FIG. 1.

Comparison of the effects of cytosolic ATP on exocytosis in pancreatic β-cells (A and B) and adrenal chromaffin cells (C and D). Exocytosis was triggered by a rapid increase in [Ca2+]i (lower traces) induced by photolysis of caged-Ca2+ compounds [nitrophenyl-EGTA in (A) and (B), and dimethoxynitrophenyl-EGTA-4 (DMNPE-4) in (C) and (D)] and was monitored by amperometric detection of quantal monoamine secretion (upper traces). Photolysis was induced within 3 min after the onset of whole-cell perfusion. Traces were obtained from four different cells that were perfused with a pipette solution containing no ATP (A and C) or 3 mmol/l ATP (Mg2+ salt) (B and D). Mouse pancreatic β-cells and bovine adrenal chromaffin cells were prepared as described (8,9). The times of ultraviolet (UV) radiation–induced photolysis are indicated by arrows. Iamp, amperometric current. A and B are adapted from Takahashi et al. (38) with permission.

FIG. 1.

Comparison of the effects of cytosolic ATP on exocytosis in pancreatic β-cells (A and B) and adrenal chromaffin cells (C and D). Exocytosis was triggered by a rapid increase in [Ca2+]i (lower traces) induced by photolysis of caged-Ca2+ compounds [nitrophenyl-EGTA in (A) and (B), and dimethoxynitrophenyl-EGTA-4 (DMNPE-4) in (C) and (D)] and was monitored by amperometric detection of quantal monoamine secretion (upper traces). Photolysis was induced within 3 min after the onset of whole-cell perfusion. Traces were obtained from four different cells that were perfused with a pipette solution containing no ATP (A and C) or 3 mmol/l ATP (Mg2+ salt) (B and D). Mouse pancreatic β-cells and bovine adrenal chromaffin cells were prepared as described (8,9). The times of ultraviolet (UV) radiation–induced photolysis are indicated by arrows. Iamp, amperometric current. A and B are adapted from Takahashi et al. (38) with permission.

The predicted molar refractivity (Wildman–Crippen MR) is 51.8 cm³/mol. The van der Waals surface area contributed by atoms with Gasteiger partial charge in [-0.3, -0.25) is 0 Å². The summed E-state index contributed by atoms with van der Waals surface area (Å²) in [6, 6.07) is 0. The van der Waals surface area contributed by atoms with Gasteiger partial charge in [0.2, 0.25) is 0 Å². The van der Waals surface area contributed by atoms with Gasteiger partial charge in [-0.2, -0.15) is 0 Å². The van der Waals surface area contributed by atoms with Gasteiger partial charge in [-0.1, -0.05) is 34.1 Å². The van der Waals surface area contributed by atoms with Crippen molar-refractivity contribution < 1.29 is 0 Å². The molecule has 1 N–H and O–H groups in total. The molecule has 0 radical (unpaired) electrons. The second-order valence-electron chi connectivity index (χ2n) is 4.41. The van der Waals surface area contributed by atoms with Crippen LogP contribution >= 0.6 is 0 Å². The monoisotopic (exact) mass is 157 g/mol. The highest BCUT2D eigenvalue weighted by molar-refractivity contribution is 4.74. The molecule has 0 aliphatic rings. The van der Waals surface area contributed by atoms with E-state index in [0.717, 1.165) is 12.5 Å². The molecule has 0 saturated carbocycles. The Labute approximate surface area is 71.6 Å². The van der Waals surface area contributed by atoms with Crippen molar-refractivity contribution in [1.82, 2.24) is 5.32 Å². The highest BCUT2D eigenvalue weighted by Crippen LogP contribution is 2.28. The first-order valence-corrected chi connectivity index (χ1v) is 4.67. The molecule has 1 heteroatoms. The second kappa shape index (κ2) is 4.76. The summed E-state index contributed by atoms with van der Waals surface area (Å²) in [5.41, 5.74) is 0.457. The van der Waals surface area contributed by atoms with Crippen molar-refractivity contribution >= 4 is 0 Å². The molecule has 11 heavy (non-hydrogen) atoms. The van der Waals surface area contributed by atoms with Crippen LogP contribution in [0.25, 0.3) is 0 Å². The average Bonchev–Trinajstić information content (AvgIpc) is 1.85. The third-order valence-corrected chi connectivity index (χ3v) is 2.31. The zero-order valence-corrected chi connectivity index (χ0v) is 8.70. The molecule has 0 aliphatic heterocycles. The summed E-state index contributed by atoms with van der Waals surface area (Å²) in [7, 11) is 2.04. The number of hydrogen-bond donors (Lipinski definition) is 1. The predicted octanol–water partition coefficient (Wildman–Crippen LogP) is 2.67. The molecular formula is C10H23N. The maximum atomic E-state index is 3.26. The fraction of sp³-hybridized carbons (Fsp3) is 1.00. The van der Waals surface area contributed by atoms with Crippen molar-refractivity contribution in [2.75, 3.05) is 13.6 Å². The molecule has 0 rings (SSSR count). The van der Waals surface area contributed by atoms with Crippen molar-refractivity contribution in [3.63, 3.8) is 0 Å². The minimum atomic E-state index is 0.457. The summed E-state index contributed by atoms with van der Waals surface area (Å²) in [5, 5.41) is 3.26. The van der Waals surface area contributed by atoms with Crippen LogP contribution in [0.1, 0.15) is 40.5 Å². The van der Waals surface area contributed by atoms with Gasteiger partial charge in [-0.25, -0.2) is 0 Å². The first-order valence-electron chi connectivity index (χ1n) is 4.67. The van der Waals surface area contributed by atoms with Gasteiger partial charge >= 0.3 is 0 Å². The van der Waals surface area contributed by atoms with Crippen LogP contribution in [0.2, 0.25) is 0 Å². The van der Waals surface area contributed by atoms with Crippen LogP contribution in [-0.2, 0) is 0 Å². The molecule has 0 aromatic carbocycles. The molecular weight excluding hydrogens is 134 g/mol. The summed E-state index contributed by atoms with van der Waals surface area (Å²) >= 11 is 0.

FIG. 2.

Dependence of exocytosis in pancreatic β-cells on cytosolic ATP concentration. A: Amperometric latency histograms derived from cells that were subjected to whole-cell perfusion with ATP at concentrations of 0, 1, or 3 mmol/l. B: Formula that describes the two exponential components of exocytosis. C and D: Cytosolic ATP dependence of the fast (mode 1) and slow (mode 2) components of exocytosis. The curve in C is based on equation (3) with KATP1 = 0.6 mmol/l, KATP2 = 0.15 mmol/l, KcAMP = 4 μmol/l, and A = 20 μmol/l. Adapted from Takahashi et al. (38) with permission.

FIG. 2.

Dependence of exocytosis in pancreatic β-cells on cytosolic ATP concentration. A: Amperometric latency histograms derived from cells that were subjected to whole-cell perfusion with ATP at concentrations of 0, 1, or 3 mmol/l. B: Formula that describes the two exponential components of exocytosis. C and D: Cytosolic ATP dependence of the fast (mode 1) and slow (mode 2) components of exocytosis. The curve in C is based on equation (3) with KATP1 = 0.6 mmol/l, KATP2 = 0.15 mmol/l, KcAMP = 4 μmol/l, and A = 20 μmol/l. Adapted from Takahashi et al. (38) with permission.